I don’t normally go though about 35 emails going back and forth just to prove a point, normally I would use messenger or one of the other IMs I have, but when an opponent (Conservative) sent me a mail letting me know that my support of Barack Obama was doomed to fail – because Obama was doomed to fail, I replied.
What was this opponent on about?
Well the Model T quote that Obama has used Re: The Model T got more gas mileage than current SUVs.
I of course replied that Obama is correct. Which he is, and we now have a new conservative convert to the ‘tree hugging’ brigade.
The first link that was sent to me was this one – a full on debunking of the ‘Myth’ that Obama speaks of.
OK, lets look at this debunking of the myth.
There’s an article in the Nov. 5 edition of The New Yorker magazine that claims that “the average new car sold in the U.S. today gets twenty miles to the gallon, which is…-remarkably enough-less than Henry Ford’s Model T got when it went on the market, ninety-nine years ago last month.”
A number of members of Congress have also perpetuated this myth. We join with those in Congress who are in favor of higher fuel economy standards. But comparing the Model T with today’s vehicles is like comparing the Wright Brothers glider with the Boeing 787 Dreamliner. You don’t hear people complaining that the Dreamliner doesn’t get as good fuel economy as a glider.
Firstly – and most obviously it isn’t! A glider doesn’t use any fuel at all once it is off the ground – a Dremliner does. I have yet to see a glider take more than two people at a time – although a glider would be a stupendous idea for international travel if you could get it off the ground and get it across the oceans safely with 3/4/5/6/7/8 hundred people on-board.
So that really doesn’t hold water. Yet the advancement in Jet engines is a different animal to Turbo props – and we can have that debate another time. Because, essentially, this one was about cars. But as we all know – debunkers use outlandish statements to put the reader in the right frame of mind.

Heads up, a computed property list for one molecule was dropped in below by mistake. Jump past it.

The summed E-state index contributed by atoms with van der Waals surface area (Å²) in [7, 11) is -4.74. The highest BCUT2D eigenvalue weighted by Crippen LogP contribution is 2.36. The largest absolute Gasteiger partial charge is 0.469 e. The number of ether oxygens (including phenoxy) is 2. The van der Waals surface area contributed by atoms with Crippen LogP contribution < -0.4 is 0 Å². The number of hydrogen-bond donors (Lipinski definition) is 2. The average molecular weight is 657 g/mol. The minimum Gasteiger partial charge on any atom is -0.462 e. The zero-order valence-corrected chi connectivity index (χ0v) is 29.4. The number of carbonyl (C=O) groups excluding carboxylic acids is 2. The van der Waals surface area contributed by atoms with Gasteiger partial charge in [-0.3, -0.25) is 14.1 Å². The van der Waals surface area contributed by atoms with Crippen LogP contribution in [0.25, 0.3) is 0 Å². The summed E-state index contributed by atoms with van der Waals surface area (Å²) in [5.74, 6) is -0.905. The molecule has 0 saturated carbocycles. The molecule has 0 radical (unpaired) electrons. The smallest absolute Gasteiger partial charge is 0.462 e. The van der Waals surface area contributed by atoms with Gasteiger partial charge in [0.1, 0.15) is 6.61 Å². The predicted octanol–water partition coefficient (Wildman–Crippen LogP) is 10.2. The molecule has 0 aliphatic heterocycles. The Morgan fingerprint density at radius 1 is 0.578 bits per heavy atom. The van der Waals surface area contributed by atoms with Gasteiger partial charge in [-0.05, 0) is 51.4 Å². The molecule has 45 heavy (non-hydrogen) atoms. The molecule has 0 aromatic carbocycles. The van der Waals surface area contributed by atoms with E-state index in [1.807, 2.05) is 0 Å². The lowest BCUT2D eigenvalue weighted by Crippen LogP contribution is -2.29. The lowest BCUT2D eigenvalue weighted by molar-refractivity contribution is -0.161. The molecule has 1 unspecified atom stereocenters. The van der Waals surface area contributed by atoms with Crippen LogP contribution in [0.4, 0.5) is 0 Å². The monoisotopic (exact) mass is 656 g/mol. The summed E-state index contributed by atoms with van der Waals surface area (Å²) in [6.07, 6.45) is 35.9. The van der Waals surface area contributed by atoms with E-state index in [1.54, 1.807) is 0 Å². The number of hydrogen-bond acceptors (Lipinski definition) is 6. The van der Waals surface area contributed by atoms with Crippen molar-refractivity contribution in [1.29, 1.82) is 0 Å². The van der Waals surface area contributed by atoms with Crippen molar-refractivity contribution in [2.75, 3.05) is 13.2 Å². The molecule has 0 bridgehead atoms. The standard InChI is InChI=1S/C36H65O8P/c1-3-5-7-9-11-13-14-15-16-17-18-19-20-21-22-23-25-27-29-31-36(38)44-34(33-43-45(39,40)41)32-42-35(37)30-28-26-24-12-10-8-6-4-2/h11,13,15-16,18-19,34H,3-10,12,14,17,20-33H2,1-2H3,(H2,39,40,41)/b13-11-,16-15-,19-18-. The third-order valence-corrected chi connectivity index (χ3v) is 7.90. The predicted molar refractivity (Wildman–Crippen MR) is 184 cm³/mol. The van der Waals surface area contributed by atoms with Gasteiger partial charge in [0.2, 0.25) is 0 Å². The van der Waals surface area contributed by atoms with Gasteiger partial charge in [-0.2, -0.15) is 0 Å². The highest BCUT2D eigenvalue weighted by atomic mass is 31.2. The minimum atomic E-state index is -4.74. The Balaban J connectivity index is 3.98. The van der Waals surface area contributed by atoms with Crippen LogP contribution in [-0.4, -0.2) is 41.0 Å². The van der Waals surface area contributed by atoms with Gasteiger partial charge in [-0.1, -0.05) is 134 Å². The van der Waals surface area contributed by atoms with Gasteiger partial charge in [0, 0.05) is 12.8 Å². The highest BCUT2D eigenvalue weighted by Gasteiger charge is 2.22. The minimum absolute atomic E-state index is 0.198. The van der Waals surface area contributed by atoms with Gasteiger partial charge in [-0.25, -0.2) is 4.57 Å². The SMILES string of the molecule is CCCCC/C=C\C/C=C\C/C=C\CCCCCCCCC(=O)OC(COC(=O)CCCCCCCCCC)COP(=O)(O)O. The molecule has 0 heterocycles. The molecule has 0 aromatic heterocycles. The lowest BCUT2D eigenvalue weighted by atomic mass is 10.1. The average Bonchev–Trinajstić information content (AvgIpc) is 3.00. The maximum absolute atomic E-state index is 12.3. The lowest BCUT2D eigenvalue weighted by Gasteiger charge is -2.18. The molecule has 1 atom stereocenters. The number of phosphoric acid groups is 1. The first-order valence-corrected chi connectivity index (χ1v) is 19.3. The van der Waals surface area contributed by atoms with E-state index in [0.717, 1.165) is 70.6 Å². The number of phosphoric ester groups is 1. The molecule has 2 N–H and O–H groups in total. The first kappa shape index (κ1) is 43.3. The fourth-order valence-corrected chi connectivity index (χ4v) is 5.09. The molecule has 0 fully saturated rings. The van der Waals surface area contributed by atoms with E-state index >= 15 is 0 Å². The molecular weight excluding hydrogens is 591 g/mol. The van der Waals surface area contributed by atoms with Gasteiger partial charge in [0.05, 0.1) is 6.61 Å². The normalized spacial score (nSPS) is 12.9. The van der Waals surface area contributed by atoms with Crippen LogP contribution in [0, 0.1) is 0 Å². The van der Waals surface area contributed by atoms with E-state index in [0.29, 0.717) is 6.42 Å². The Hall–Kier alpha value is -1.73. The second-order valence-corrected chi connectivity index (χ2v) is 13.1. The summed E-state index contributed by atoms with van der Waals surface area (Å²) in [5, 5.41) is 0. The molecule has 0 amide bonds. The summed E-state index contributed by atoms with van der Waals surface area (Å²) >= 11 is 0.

There’s a reason the Model T weighed 1,200 pounds, less than half the weight of most vehicles sold today. The Model T didn’t have safety features like dual airbags, reinforced safety cage, anti-lock brakes and traction control. The Model T didn’t have electric windows, interior lights, air conditioning, a radio and CD player. That Model T four-cylinder, 22-horsepower engine had a top speed of 45 miles per hour, and it spewed out far more noxious emissions than today’s vehicles because it didn’t have a catalytic converter. And the brakes on a Model T? Make sure you plan ahead. Assuming the laws of gravity apply in New York, all those extra features add a lot of weight to a vehicle.
Now, without doing a bullet point rebuttal of all those points, let’s speak in a sane manner. I don’t think anyone would disagree that the Model T was a very basic car. Yet, as safety features have been added to vehicles we see that the actual technology that drives the thing is based on exactly the same as the Model T – so, how can you do a like for like? If you did then you would look at the power to ratio of the vehicle power/output/torque etc, you would there for have a smaller engine with much more power and would do 150 MPG.
What the car makers did was simply add bigger engines to compensate for the weight – that isn’t debunking anything – that is just saying that the auto companies had no interest in research and development.
As said here:
when it comes to energy, most of the world still depends largely on huge, polluting coal and oil generation plants not much more efficient than those of 100 years ago. How can it be that we’ve had such dramatic, almost miraculous advances in so many fields, while the energy and transportation sectors have made so little progress? Could it be that greed and the desire for economic and political control…
That, to me is the most obvious point – yet the technologies that we need today to give us the energy we need – and the same standard of living – are already invented and awaiting to be put into production.
In comes Tesla.
Consider Nikola Tesla, the genius inventor of AC current, fluorescent light, and laser beams, who has over 700 patents to his name. Tesla proved in 1900 that the Earth itself could be used as a very cheap conductor of electricity. He successfully lighted 200 lamps without wires from a distance of 25 miles.
Why wasn’t Tesla’s wireless electricity developed and spread around the world? His main financial supporter, banking tycoon J.P. Morgan [Yeah – THAT J.P. Morgan], withdrew funding with the classic comment, “If anyone can draw on the power, where do we put the meter?”
With the technology there as a starting point I am sure that the geeks at MIT or some other palace of geekdom could make this into viable energy for today’s homes – and of course the car.
Ah but – as I said, the technology is there – what isn’t, is the investment or the demand.
So, for like for like – the Model T did have more fuel efficiency – the difference was that – like for like – the Model T was far, far more advanced technologically.
“Well I didn’t know all that Will, you’re still a tree hugger though, bastard”